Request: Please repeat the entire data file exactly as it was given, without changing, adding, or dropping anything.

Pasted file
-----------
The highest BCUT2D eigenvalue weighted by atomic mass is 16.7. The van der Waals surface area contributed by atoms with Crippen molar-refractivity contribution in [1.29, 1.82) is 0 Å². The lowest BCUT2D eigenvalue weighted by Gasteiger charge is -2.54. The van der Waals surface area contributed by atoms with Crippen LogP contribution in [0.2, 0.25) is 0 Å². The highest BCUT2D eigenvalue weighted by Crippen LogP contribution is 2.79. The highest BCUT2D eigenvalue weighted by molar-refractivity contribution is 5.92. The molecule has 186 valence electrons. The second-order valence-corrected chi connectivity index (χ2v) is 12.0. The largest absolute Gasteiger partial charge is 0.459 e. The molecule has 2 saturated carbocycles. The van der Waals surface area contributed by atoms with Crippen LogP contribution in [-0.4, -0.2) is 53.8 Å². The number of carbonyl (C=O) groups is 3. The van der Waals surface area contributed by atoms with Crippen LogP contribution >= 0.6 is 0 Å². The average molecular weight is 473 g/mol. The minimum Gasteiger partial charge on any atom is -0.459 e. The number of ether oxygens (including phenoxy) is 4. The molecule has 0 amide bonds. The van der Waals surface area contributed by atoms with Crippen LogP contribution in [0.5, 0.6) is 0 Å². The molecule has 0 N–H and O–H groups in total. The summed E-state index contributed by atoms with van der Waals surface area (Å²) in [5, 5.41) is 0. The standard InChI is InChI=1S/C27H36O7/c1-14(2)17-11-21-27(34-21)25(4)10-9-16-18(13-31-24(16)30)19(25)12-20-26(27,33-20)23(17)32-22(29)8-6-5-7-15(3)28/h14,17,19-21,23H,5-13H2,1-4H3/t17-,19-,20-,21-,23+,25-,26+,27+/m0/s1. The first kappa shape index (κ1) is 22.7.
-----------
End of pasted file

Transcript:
The highest BCUT2D eigenvalue weighted by atomic mass is 16.7. The van der Waals surface area contributed by atoms with Crippen molar-refractivity contribution in [1.29, 1.82) is 0 Å². The lowest BCUT2D eigenvalue weighted by Gasteiger charge is -2.54. The van der Waals surface area contributed by atoms with Crippen LogP contribution in [0.2, 0.25) is 0 Å². The highest BCUT2D eigenvalue weighted by Crippen LogP contribution is 2.79. The highest BCUT2D eigenvalue weighted by molar-refractivity contribution is 5.92. The molecule has 186 valence electrons. The second-order valence-corrected chi connectivity index (χ2v) is 12.0. The largest absolute Gasteiger partial charge is 0.459 e. The molecule has 2 saturated carbocycles. The van der Waals surface area contributed by atoms with Crippen LogP contribution in [-0.4, -0.2) is 53.8 Å². The number of carbonyl (C=O) groups is 3. The van der Waals surface area contributed by atoms with Crippen LogP contribution >= 0.6 is 0 Å². The average molecular weight is 473 g/mol. The minimum Gasteiger partial charge on any atom is -0.459 e. The number of ether oxygens (including phenoxy) is 4. The molecule has 0 amide bonds. The van der Waals surface area contributed by atoms with Crippen LogP contribution in [0.5, 0.6) is 0 Å². The molecule has 0 N–H and O–H groups in total. The summed E-state index contributed by atoms with van der Waals surface area (Å²) in [5, 5.41) is 0. The standard InChI is InChI=1S/C27H36O7/c1-14(2)17-11-21-27(34-21)25(4)10-9-16-18(13-31-24(16)30)19(25)12-20-26(27,33-20)23(17)32-22(29)8-6-5-7-15(3)28/h14,17,19-21,23H,5-13H2,1-4H3/t17-,19-,20-,21-,23+,25-,26+,27+/m0/s1. The first kappa shape index (κ1) is 22.7.